We gazed out at the vast sea as small waves lapped on the shore three stories below our hotel’s outdoor restaurant. The heat of the Middle Eastern August day was slowly giving way to cool sea breezes as the sun slipped silently below the hills to our west. ANM International President P.R. Misra and I ordered dinner and reflected on our afternoon interview with Rastin and Maryam*, a fascinating married couple from Central Asia. Along with our Central Asia Regional Director, we had traveled thousands of miles to develop closer relationships with our newest native partners from the region. My primary goal was to return with compelling stories and testimonies. I was not disappointed.
We had joined a diverse group of Christian leaders and their families from 19 ethnicities who were gathered for three days of fellowship and encouragement. The focus of the gathering was church-planting work, especially in the five former Soviet republics often known as “the Stans.” Kazakhstan, Kyrgyzstan, Uzbekistan, Turkmenistan, and Tajikistan make up the heart of a centuries-old cultural and economic bridge between Asia and Europe. Predominantly Sunni Muslims, these ancient peoples are almost entirely unreached with the message of Jesus. Rastin and Maryam’s* stories clearly reflected that cultural context.
Rastin grew up in the Soviet era with a nominally Christian Russian mother and an East German father whose whole concept of religion was, “Do good things or God will punish you.” Rastin attended an underground German church in Central Asia as a young person but did not have a personal relationship with Jesus. A friend shared the gospel with him and led Rastin to personal faith about the same time as the Soviet Union was falling apart in 1991. When Rastin prayed to receive Christ, he didn’t notice a change right away. “But the next morning, when I woke up, I started to see differently. The sky was more blue. Grass was more green. I had [had] this heavy [sin] on me. But then this [sin] was [being taken] out, and I said, ‘Wow, something is going [on]!’” He is now a house-church pastor and runs a honey-producing business that helps support him and his family.
In contrast, Maryam’s story is quite dramatic and involves a family death threat and a just-in-time escape. She was raised in an observant Muslim family. As an officer in the Russian Army, her father had seen combat in Afghanistan and was no stranger to killing. When Maryam came to faith in Jesus through the work of an American English teacher, she kept it secret for six months. When her family announced that they had secured a suitable Muslim husband for her, Maryam blurted out the truth, “I am not marrying a Muslim. I am now a Christian!” Her father responded by hitting her in the face. After finding Maryam’s hidden Christian books, he burned them all. He then beat her again.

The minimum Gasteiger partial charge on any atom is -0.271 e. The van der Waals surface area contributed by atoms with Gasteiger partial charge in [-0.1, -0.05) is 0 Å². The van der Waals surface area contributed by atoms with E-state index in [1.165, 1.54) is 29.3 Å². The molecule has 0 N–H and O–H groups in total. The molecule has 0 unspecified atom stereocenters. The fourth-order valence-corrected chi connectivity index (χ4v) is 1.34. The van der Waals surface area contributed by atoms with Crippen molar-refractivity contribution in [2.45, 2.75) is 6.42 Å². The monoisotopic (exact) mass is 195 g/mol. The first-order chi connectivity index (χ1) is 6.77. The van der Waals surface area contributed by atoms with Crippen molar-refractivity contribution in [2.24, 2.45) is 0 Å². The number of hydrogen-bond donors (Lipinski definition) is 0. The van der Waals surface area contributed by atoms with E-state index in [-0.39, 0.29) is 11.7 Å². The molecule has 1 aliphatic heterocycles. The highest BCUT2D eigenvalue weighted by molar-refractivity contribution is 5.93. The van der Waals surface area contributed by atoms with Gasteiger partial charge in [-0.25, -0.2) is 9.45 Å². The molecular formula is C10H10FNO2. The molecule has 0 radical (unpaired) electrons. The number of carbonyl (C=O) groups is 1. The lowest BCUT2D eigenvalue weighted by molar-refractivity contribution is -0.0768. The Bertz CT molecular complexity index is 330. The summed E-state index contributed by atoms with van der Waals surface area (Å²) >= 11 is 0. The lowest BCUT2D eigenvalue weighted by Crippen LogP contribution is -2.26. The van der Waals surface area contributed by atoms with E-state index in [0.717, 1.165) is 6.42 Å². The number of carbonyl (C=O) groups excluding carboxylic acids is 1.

Two days later, Maryam’s father took her to the local graveyard and threatened to kill her immediately if she did not reject her newfound faith in Jesus. She was saved only by the arrival of her grandfather, who begged Maryam’s father not to kill her before the end of the holy month of Ramadan, just a few days away. On the last day of Ramadan, while the family was away honoring their ancestors at the graveyard, Maryam received a call from a local Christian woman who told her to come out of her house immediately. She did so and found the woman waiting with a taxi. The woman pushed Maryam into the vehicle, and they drove away to a safe house in another town. In the end, Maryam was able to return safely to her family and seek reconciliation with her father. He told her that he would never have killed her and begged Maryam never to disappear again. Though her family has not come to faith in Jesus, they now accept her faith and her marriage to Rastin.
Maryam’s dramatic story could easily fill a book. She and Rastin together are an amazing testimony to God’s grace, mercy, and providence in a land where less than one-half of 1% of the population are Christians of any kind. Together they share the love of God through their house church and the bee-keeping business. Rastin is also actively involved in building a camp for Afghan refugees in his home country. Their house church will then have both access to and opportunity to minister the love of Jesus to many uprooted families.
*Names changed for security reasons.